On January 22, 2014 the Oregon Crime Victims Law Center (OCVLC) helped to persuade the Oregon Board of Parole and Post Prison Supervision that an inmate who bludgeoned and strangled a Portland man to death in 1987 should serve at least another two years in prison. Scott Wickee, along with co-defendant Kevin Roper, were found guilty of aggravated murder and sentenced to life in prison.
Board member Candace Wheeler told Wickee that he "continues to minimize" his role in the murder of Eddie Lee "Bobby" Gibbs. "You seem to just feel sorry for yourself," Wheeler noted. The Board set a new potential release date of April 2016.
The Board unanimously found that Wickee has a "present severe emotional disturbance that would make (him) a danger to the community if released." In his description of the murder of Mr. Gibbs, Wickee downplayed his role, and claimed that he never expected the murder to happen, despite evidence of significant planning in advance by Wickee and Roper.
Wickee's release was opposed by Multnomah County Deputy District Attorney Amity Girt, as well as Mr. Gibbs' mother, sister, and brother. Rosemary Brewer, Legal Director of the OCVLC, argued on behalf of Mr. Gibbs' brother-in-law, Dennis Doern.
We are excited to announce that the Oregon Crime Victims Law Center has moved to a new location!
Our new physical/mailing address is:
7412 SW Beaverton-Hillsdale Hwy
Portland, OR 97225
The new office is in an accessible and desirable location for our clients, attorneys and professional staff. It is close to major highways and public transportation, and, unlike our previous downtown location, it offers free parking!
Photo of our new building, courtesy of American Property Management.
We are pleased to announce the hire of Melanie Kebler as our new staff attorney. Melanie spent four years as a prosecutor in both Lincoln and Yamhill Counties, focusing on crimes of domestic violence and sexual assault. Throughout her career as a prosecutor, Melanie worked closely with victims and victim advocates to ensure that crime victims understood the criminal justice system and were treated fairly within it. She also worked hard to achieve just results in each criminal case, to hold offenders accountable, and to achieve protection and restitution for victims.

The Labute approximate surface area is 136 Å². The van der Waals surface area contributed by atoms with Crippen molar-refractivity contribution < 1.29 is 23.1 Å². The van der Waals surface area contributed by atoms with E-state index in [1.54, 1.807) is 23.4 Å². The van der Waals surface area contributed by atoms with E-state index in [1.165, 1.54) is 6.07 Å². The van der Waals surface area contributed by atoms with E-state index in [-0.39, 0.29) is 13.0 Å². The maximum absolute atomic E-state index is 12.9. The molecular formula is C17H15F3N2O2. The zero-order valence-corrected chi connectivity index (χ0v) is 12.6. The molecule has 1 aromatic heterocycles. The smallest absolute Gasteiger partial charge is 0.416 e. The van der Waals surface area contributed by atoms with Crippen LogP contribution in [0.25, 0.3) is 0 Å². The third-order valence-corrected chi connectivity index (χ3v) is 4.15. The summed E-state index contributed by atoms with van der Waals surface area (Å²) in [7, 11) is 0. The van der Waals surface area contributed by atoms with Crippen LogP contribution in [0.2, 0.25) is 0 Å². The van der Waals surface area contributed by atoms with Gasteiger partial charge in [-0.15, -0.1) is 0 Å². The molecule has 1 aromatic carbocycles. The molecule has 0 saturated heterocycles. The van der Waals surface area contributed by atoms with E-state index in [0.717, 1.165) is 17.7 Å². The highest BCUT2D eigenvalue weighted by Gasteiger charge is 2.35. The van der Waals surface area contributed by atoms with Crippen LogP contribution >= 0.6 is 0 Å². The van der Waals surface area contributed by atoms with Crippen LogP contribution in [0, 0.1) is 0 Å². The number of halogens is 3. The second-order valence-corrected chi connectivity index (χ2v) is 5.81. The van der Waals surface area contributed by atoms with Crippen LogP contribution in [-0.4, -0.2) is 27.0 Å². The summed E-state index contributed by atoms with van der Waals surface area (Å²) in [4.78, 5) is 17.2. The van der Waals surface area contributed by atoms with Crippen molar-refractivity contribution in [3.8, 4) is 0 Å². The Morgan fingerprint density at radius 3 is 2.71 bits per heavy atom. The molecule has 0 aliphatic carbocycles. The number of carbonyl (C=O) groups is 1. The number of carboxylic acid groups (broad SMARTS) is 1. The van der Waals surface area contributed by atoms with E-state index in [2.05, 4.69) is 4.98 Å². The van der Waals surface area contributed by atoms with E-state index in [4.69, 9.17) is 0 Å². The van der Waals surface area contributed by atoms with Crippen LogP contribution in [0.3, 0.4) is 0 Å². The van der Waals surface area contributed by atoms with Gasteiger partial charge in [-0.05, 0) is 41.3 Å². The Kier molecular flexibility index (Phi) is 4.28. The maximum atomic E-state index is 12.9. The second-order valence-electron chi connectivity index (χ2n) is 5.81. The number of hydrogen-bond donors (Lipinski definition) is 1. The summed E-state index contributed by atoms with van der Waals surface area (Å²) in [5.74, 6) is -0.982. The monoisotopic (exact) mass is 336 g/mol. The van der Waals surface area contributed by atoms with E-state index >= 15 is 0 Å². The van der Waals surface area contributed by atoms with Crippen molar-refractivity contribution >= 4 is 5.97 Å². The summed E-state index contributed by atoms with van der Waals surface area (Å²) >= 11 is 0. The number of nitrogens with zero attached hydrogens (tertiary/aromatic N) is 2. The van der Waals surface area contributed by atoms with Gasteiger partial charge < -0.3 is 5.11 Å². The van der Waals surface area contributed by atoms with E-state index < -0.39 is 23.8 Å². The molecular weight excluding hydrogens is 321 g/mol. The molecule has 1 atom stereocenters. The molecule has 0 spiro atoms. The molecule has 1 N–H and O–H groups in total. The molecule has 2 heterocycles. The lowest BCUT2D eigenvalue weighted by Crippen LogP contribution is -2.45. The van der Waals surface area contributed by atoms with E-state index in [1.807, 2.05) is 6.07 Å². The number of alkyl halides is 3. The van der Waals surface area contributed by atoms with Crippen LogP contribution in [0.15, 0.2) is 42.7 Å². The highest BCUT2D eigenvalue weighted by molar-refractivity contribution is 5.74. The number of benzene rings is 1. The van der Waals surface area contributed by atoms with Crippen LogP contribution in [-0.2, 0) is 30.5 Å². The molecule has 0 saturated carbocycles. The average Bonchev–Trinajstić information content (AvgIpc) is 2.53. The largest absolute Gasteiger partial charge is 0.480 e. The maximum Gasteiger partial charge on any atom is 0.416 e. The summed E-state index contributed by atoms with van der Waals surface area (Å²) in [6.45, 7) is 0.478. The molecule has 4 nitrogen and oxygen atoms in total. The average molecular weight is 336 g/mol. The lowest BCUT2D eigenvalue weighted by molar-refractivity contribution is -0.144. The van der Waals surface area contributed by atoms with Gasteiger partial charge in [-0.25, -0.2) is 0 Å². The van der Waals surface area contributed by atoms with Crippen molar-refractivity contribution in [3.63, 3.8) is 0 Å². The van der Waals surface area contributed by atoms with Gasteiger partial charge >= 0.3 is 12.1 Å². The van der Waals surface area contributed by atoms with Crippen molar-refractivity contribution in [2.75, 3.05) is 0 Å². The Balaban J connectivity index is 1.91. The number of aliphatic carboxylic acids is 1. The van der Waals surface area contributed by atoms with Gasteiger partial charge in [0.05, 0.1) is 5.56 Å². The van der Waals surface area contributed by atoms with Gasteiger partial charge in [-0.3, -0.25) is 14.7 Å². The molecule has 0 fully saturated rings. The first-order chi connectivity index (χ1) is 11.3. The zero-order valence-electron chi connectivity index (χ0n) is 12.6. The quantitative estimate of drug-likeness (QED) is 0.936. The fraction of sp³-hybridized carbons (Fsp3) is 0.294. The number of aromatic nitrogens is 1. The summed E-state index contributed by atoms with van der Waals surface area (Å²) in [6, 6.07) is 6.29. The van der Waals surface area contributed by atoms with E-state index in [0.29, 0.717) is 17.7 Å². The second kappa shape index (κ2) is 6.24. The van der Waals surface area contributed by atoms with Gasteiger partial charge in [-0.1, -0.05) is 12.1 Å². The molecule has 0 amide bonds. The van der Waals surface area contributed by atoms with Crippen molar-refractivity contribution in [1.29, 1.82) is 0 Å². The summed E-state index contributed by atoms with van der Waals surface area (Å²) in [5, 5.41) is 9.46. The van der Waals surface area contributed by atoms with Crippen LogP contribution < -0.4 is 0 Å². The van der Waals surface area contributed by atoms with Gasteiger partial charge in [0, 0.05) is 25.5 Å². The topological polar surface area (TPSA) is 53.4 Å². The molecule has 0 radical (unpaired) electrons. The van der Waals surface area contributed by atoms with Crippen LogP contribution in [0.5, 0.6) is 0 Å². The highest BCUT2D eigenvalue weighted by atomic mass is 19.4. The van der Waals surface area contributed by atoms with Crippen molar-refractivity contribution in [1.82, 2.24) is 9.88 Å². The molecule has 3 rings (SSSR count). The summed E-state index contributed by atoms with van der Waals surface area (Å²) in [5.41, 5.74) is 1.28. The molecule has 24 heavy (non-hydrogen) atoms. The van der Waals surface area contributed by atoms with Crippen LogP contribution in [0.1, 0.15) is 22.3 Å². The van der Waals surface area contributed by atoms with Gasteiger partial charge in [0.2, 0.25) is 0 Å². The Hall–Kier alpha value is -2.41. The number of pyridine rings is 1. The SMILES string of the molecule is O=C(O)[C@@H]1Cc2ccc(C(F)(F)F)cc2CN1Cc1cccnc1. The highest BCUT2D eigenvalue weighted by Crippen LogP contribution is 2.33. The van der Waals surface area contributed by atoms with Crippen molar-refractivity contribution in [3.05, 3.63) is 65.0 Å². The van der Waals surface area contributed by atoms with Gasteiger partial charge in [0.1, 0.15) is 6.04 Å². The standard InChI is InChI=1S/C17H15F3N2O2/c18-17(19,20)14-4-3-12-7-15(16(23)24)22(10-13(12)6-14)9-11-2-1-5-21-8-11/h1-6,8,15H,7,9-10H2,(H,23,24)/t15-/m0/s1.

As a staff attorney for OCVLC, Melanie will be handling cases involving victims of any crime around the state. We are confident she will continue to uphold the OCVLC’s standard of providing expert, no-cost legal representation that clients of OCVLC have come to expect. Prior to attending law school at Lewis and Clark Law School in Portland, Melanie graduated from the University of Michigan in 2005. She joins legal director Rosemary Brewer and administrative director and victim advocate Cristina Damiani.
The Board of Parole and Post-Prison Supervision has deferred the release of inmate Sidney Dean Porter, convicted of aggravated murder in the 1992 beating death of John Day police officer Frank Ward. Porter's new projected release date is in June 2015. The Oregon Crime Victims Law Center represented Ben Ward, the brother of Frank Ward, at the Parole Board hearing held on September 30, 2013.
According to the Board of Parole, Porter "failed to demonstrate a full understanding of his criminal offense." During the hearing, Porter's version of the events of the evening of April 8, 1992 differed substantially from witness accounts and investigative reports.The Board found that Porter "minimized his actions" in describing the murder of Officer Ward, and that he "understated his history of domestic violence."